For most of 1985, the yen traded at about ¥240 = $1. By 1995, the yen’s value had risen to about ¥90 = $1, without a commensurate increase in U.S. inflation. This rise had a highly negative impact on Japanese television manufacturers. If it cost, say, ¥100,000 to build a color TV in Japan, ship it to the United States, and earn a normal profit, that TV could be sold in 1985 for about $417 (100,000/240). However, in 1995, the price would have had to be about $1,111 (100,000/90) for Japanese firms to break even, presenting them with the following dilemma: Because other U.S. prices had not risen much, as Japanese firms raised their dollar price to compensate for yen appreciation, Americans would buy fewer Japanese color TVs, and yen revenues would fall. If Japanese TV producers decided to keep their price constant at $417 to preserve market share in the United States, they would have to cut their yen price to about ¥37,530 (417 × 90). In general, whether they held the line on yen prices or cut them, real yen appreciation was bad news for Japanese TV manufacturers. Subsequent yen depreciation eased the pressure on Japanese companies.
Alternatively, Industrias Penoles, the Mexican firm that is the world’s largest refiner of newly mined silver, increased its dollar profits by more than 200% after the real devaluation of the Mexican peso relative to the dollar in 1982. Similarly, when the peso plunged in 1995, the company saw its profits rise again. The reason for the firm’s success is that its costs, which are in pesos, declined in dollar terms, and the dollar value of its revenues, which are derived from exports, held steady.
In summary, the economic impact of a currency change on a firm depends on whether the exchange rate change is fully offset by the difference in inflation rates or whether (because of price controls, a shift in monetary policy, or some other reason) the real exchange rate and, hence, relative prices change. It is these relative price changes that ultimately determine a firm’s long-run exposure.
A less obvious point is that a firm may face more exchange risk if nominal exchange rates do not change. Consider, for example, a Brazilian shoe manufacturer producing for export to the United States and Europe. If the Brazilian real’s exchange rate remains fixed in the face of Brazil’s typically high rate of inflation, then both the real’s real exchange rate and the manufacturer’s dollar costs of production will rise. Therefore, unless the real devalues, the Brazilian exporter will be placed at a competitive disadvantage vis-å-vis producers located in countries with less rapidly rising costs, such as Taiwan and South Korea.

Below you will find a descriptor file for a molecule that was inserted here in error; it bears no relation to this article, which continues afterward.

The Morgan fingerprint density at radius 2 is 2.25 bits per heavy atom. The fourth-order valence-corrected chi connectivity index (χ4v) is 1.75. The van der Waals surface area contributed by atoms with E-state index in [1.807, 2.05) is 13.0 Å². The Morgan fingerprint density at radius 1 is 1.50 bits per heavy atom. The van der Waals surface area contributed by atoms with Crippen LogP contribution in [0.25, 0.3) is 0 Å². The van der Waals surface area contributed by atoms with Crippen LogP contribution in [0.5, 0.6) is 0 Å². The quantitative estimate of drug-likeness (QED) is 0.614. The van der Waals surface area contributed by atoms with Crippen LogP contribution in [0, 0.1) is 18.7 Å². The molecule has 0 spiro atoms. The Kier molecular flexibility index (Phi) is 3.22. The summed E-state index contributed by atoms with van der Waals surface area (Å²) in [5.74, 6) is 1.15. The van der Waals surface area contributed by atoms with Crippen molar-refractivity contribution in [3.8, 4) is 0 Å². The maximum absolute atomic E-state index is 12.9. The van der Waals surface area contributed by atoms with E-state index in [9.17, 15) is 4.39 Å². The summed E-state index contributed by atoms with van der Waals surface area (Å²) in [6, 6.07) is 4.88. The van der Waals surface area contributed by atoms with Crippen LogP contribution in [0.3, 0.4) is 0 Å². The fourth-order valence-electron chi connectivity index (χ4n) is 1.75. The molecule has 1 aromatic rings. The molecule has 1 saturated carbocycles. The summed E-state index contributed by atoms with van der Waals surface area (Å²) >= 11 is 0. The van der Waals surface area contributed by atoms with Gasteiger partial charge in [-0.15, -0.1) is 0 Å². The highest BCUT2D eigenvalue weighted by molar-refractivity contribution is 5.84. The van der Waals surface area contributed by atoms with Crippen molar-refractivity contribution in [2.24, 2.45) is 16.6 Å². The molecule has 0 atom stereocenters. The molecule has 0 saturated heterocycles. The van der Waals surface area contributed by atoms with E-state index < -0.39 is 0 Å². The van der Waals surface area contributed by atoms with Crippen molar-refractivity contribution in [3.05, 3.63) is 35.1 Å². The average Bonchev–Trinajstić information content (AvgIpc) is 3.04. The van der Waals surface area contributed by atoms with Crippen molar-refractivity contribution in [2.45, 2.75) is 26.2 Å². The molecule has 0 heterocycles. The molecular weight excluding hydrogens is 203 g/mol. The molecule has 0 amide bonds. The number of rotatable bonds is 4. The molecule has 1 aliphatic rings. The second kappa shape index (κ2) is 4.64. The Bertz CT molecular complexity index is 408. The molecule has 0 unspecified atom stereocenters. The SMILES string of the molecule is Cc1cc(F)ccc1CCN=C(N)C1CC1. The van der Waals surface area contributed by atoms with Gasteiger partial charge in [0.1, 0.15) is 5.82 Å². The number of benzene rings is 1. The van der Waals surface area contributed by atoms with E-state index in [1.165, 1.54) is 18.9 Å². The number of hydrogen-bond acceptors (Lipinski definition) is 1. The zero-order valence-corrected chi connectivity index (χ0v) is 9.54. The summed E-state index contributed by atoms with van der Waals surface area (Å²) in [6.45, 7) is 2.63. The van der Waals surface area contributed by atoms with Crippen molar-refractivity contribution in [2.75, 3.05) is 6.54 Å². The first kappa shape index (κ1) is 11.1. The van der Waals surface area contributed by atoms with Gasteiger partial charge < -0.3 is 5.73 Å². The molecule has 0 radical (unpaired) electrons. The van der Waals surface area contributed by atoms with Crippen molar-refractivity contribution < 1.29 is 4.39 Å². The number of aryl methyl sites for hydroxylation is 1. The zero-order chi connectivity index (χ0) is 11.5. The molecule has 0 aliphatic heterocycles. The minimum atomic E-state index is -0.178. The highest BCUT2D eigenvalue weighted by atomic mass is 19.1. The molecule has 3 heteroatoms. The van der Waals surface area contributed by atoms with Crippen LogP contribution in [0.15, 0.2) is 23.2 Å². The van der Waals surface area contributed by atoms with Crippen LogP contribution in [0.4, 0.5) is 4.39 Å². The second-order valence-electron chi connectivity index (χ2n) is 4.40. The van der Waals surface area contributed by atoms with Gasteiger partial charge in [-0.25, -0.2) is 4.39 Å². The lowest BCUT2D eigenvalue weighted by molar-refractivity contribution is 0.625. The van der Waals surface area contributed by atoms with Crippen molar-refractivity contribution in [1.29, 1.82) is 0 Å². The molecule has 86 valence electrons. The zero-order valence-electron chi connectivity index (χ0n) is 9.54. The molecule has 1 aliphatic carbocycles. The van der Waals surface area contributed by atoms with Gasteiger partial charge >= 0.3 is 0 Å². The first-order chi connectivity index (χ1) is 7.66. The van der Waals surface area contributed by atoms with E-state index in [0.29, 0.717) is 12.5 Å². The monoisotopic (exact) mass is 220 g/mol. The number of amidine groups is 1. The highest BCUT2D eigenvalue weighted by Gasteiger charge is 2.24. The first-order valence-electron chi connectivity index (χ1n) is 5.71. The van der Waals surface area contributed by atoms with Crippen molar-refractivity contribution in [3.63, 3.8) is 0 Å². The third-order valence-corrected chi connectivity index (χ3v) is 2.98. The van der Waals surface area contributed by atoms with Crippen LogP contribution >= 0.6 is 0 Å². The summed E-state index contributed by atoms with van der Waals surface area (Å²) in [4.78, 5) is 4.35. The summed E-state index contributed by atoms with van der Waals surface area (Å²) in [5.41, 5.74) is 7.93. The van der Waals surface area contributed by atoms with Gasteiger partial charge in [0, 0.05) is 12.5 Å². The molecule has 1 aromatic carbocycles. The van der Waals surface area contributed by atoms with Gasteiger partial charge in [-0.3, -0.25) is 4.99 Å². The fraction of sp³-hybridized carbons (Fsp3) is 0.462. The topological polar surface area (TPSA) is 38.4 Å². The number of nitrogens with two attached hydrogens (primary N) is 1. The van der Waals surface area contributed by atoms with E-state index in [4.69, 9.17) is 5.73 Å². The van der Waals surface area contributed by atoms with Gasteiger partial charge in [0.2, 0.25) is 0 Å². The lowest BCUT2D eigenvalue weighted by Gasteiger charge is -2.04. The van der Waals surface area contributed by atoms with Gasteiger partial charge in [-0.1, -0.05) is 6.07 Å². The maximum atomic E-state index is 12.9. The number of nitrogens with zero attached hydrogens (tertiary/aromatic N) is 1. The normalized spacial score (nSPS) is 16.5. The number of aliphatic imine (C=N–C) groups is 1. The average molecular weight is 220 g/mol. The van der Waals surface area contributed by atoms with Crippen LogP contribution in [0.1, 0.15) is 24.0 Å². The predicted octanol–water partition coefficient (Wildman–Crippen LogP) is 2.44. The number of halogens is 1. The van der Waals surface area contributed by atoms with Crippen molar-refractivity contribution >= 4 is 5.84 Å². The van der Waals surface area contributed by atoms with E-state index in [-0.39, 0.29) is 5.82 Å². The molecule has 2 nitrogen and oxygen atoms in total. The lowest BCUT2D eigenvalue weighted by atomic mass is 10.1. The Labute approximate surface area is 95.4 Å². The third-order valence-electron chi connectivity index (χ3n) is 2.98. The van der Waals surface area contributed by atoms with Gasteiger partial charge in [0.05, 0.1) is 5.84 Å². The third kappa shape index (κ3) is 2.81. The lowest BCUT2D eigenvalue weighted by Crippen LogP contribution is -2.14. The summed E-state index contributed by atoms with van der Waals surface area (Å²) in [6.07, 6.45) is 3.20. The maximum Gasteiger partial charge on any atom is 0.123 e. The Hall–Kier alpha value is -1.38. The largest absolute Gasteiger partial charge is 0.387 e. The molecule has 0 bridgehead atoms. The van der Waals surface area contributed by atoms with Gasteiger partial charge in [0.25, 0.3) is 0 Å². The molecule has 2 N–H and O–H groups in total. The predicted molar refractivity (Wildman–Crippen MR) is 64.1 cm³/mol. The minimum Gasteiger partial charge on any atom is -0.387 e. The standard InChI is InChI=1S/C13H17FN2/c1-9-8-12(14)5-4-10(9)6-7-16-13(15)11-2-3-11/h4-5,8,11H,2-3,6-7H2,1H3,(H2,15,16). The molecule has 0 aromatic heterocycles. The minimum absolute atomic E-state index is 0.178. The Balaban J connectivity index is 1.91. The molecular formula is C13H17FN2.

Suppose, for example, that the Brazilian firm sells its shoes in the U.S. market for $10. Its profit margin is $6, or R300, because the shoes cost $4 to produce at the current exchange rate of R1 = $0.02. If Brazilian inflation is 100% but the nominal exchange rate remains constant, it will cost the manufacturer $8 to produce these same shoes by the end of the year. Assuming no U.S. inflation, the firm’s profit margin will drop to $2. The basic problem is the 100% real appreciation of the real (0.02 × 2/1). This situation is shown in Exhibit 11.3 as scenario 1.
Exhibit 11.3 The Effects of Real Exchange Rate Changes on the Brazilian Shoe Manufacturer
In order to preserve its dollar profit margin (but not its inflation-adjusted real margin), the firm will have to raise its price to $14. (Why?1) But if it does that, it will be placed at a competitive disadvantage. By contrast, scenario 2 shows that if the real devalues by 50%, to $0.01, the real exchange rate will remain constant at $0.02 ($.01 × 2/1), the Brazilian firm’s competitive situation will be unchanged, and its profit margin will stay at $6. Its inflation-adjusted real profit margin also remains the same. Note that with 100% inflation, today’s R300 profit margin must rise to R600 by year’s end (which it does) to stay constant in inflation-adjusted real terms.
Application Chile Mismanages Its Exchange Rate
Chile provides particularly dramatic illustration of the unfortunate effects of a fixed nominal exchange rate combined with high domestic inflation. As part of its plan to bring down the rate of Chilean inflation, the government fixed the exchange rate in the middle of 1979 at 39 pesos to the U.S. dollar. Over the next two and a half years, the Chilean price level rose 60%, but U.S. prices rose by only about 30%. Thus, by early 1982, the Chilean peso had appreciated in real terms by approximately 23% (1.6/1.3 − 1) against the U.S. dollar. These data are summarized in Exhibit 11.4.
Exhibit 11.4 Nominal and Real Exchange Rates for chile, 1979-1982
An 18% “corrective” devaluation was enacted in June 1982. Overall, the peso fell 90% over the next 12 months. However, the artificially high peso had already done its double damage to the Chilean economy: It made Chile’s manufactured products more expensive abroad, pricing many of them out of international trade, and it made imports cheaper, undercutting Chilean domestic industries. The effects of the overvalued peso were devastating. Banks became insolvent, factories and copper smelters were thrown into bankruptcy, copper mines were closed, construction projects were shut down, and farms were put on the auction block. Unemployment approached 25%, and some areas of Chile resembled industrial graveyards.